Once again, I really enjoyed the show – it was lovely to see familiar faces and brands, and also meet new ones too, and learn lots of new ‘old’ things. (Check out my Day One and Day Two posts!)
Having checked out of my hotel in Coventry, and stepped off the train at Birmingham, I noticed that there was a ‘Tweet up’ (essentially, a group of twitter users, who arrange a time/place to meet up via twitter, and so extending the invite to a wide audience) about to happen, so a quick diversion via the courtyard, gave us a wonderfully sunny set of Tweet Up photos.
After this, I made my way back into the show and noticed that the workshop ticket queue had reduced down nicely, so joined it behind a senior couple. Sadly, the woman in the couple was taking issue with the queuing system ‘this is the third day, and they haven’t managed to sort it out! The third day!’ she repeated to her silent male companion, and promptly decided to snap at the helpful ticket lady, who kept her cool perfectly.
I hope you’re reading this – you should have seen the queue earlier. The ticket team seemed to be doing a great job.
Turning around, I could see that the AncestryDNA stand was already doing booming business, again echoing just how much ‘DNA’ is this year’s buzz-word. I wonder just how many kits they sold over the three days? (and whether the testing period might become elongated?). I can only assume that the more kits that are sold in the UK, means that the data gets bigger, and the potential for more DNA matches increases.
Moving on a little, I stumbled across Linda Kerr (from The International Society of Genetic Genealogy – or ISOGG) giving a talk on DNA for Absolute Beginners – her talk seemed very clear and straightforward, and whilst the buzz about DNA was resonating through a lot of companies this year, it was great to see that the basics were being covered too. I loved how my photo captured ‘Does not replace traditional research’. A very good point!
I then headed over to the very well stocked stand at My History and picked up a load of archive safe photo pockets.
I have a large collection of small 1930-1950s photographs in my grandmother’s photo albums, but when you pick them up, the photos all fall out because the sticky pages have dried up.
Hopefully this should help sort, store, and put them safely back in order.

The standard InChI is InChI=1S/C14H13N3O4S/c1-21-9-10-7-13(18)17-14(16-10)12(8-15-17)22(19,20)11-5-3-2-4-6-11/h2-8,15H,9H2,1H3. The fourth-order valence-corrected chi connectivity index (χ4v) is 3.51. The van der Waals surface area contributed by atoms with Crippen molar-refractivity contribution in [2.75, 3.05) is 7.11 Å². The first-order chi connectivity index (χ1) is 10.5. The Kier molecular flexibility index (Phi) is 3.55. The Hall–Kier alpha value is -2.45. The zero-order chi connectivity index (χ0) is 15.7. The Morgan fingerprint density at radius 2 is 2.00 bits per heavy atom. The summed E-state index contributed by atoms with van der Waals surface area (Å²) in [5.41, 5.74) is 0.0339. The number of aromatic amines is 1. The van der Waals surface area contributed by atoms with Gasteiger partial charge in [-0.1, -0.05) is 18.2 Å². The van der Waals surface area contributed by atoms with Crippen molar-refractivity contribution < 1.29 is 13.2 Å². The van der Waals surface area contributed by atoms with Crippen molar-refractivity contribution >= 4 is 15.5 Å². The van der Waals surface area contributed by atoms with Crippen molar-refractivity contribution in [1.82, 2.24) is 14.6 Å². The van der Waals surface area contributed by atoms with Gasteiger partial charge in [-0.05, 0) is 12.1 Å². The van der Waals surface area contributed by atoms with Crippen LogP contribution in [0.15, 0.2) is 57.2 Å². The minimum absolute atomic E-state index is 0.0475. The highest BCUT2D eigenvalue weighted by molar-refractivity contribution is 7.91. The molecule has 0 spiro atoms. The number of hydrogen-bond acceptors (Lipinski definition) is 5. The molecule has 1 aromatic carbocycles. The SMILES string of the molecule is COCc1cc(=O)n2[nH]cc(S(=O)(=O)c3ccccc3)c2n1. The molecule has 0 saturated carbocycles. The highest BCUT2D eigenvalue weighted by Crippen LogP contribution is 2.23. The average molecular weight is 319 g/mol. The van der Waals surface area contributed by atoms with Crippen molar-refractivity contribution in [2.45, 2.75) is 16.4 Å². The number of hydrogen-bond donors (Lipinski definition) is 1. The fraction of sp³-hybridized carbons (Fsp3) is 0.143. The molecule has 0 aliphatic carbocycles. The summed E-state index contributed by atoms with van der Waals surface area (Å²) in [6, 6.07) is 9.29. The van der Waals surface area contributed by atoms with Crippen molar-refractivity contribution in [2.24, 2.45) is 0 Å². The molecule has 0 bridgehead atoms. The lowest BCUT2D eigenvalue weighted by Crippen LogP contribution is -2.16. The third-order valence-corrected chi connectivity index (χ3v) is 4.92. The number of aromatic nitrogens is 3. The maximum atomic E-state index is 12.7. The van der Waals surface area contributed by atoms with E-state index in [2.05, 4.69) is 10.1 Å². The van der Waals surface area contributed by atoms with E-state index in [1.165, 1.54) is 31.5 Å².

I think that out of all of the stands, my favourite design was The National Archives – i found it visually striking, wonderfully themed and lit. Of course, the 1939 Tea Rooms from FindMyPast, were wonderful too.. but it’s hard to compare them as their purpose was so different.
My 2015 Who Do You Think You Are? Live take-aways
Death Duty Records are a big, exciting, mess, and a trove of information (Day Two via Dave Annal)
‘The spoon’ isn’t quite as exciting as I’d hoped (Day Two via Eric Knowles)
It’s dribbling, not swabbing time, in the Martin households (Day One via AncestryDNA)
I walked 29,454 steps over these three days – the equivalent to 12.81 miles. Most of this would be inside the venue.
One thing I noticed this year, was that my enthusiasm for a third day was waining by midday. In London, if I dipped out early, I knew enough of London and had enough friends there, that I could pop out for a bit and do something else and head back, or head out early, but here at the NEC, it didn’t feel like that. Maybe next year, I might cut down to 2 days unless there’s some specific lure to keep me there/busy.
Don’t get me wrong, the show is really worthwhile, but as a family historian, whose ancestors have struggled to move more than 10 miles within Cambridgeshire over the last 420+ years, it’s really only the ‘generic’ talks and stands that give me the extra value. Learning about Irish roots, or researching Scottish records, or visiting a specific locale society stand, will be hard to apply to my somewhat almost ‘insular’ research territory.